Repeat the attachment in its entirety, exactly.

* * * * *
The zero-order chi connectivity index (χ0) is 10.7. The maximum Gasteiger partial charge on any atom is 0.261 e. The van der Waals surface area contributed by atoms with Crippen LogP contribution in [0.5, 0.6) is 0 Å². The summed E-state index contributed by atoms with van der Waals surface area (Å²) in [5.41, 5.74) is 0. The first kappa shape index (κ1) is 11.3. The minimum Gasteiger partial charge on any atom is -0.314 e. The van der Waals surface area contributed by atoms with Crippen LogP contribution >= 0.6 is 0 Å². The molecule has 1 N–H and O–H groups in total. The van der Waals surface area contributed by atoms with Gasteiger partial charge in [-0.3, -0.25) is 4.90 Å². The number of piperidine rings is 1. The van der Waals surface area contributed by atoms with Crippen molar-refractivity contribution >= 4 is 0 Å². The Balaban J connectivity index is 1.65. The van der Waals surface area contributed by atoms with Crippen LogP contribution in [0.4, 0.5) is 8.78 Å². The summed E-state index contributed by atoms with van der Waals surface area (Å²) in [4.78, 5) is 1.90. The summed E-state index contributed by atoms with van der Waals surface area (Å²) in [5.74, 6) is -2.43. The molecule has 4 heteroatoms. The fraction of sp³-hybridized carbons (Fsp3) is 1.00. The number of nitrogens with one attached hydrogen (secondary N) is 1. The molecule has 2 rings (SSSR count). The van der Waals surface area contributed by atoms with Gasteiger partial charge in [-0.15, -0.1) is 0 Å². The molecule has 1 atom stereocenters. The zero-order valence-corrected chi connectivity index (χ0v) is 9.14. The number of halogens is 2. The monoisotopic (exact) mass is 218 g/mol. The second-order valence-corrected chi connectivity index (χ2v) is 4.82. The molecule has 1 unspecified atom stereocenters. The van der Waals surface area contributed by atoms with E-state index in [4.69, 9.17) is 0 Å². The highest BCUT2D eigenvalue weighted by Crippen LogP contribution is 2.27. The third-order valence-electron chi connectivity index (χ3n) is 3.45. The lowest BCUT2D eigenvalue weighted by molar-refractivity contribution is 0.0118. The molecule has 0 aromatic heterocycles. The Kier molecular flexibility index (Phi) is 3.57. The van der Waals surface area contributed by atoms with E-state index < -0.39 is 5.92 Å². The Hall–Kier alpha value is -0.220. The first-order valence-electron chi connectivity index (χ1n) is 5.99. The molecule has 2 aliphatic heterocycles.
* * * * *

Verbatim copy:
The zero-order chi connectivity index (χ0) is 10.7. The maximum Gasteiger partial charge on any atom is 0.261 e. The van der Waals surface area contributed by atoms with Crippen LogP contribution in [0.5, 0.6) is 0 Å². The summed E-state index contributed by atoms with van der Waals surface area (Å²) in [5.41, 5.74) is 0. The first kappa shape index (κ1) is 11.3. The minimum Gasteiger partial charge on any atom is -0.314 e. The van der Waals surface area contributed by atoms with Crippen LogP contribution >= 0.6 is 0 Å². The molecule has 1 N–H and O–H groups in total. The van der Waals surface area contributed by atoms with Gasteiger partial charge in [-0.3, -0.25) is 4.90 Å². The number of piperidine rings is 1. The van der Waals surface area contributed by atoms with Crippen molar-refractivity contribution >= 4 is 0 Å². The Balaban J connectivity index is 1.65. The van der Waals surface area contributed by atoms with Crippen LogP contribution in [0.4, 0.5) is 8.78 Å². The summed E-state index contributed by atoms with van der Waals surface area (Å²) in [4.78, 5) is 1.90. The summed E-state index contributed by atoms with van der Waals surface area (Å²) in [5.74, 6) is -2.43. The molecule has 4 heteroatoms. The fraction of sp³-hybridized carbons (Fsp3) is 1.00. The number of nitrogens with one attached hydrogen (secondary N) is 1. The molecule has 2 rings (SSSR count). The van der Waals surface area contributed by atoms with Gasteiger partial charge in [-0.15, -0.1) is 0 Å². The molecule has 1 atom stereocenters. The zero-order valence-corrected chi connectivity index (χ0v) is 9.14. The number of halogens is 2. The monoisotopic (exact) mass is 218 g/mol. The second-order valence-corrected chi connectivity index (χ2v) is 4.82. The molecule has 1 unspecified atom stereocenters. The van der Waals surface area contributed by atoms with E-state index in [4.69, 9.17) is 0 Å². The highest BCUT2D eigenvalue weighted by Crippen LogP contribution is 2.27. The third-order valence-electron chi connectivity index (χ3n) is 3.45. The lowest BCUT2D eigenvalue weighted by molar-refractivity contribution is 0.0118. The molecule has 0 aromatic heterocycles. The Kier molecular flexibility index (Phi) is 3.57. The van der Waals surface area contributed by atoms with E-state index < -0.39 is 5.92 Å². The Hall–Kier alpha value is -0.220. The first-order valence-electron chi connectivity index (χ1n) is 5.99. The molecule has 2 aliphatic heterocycles.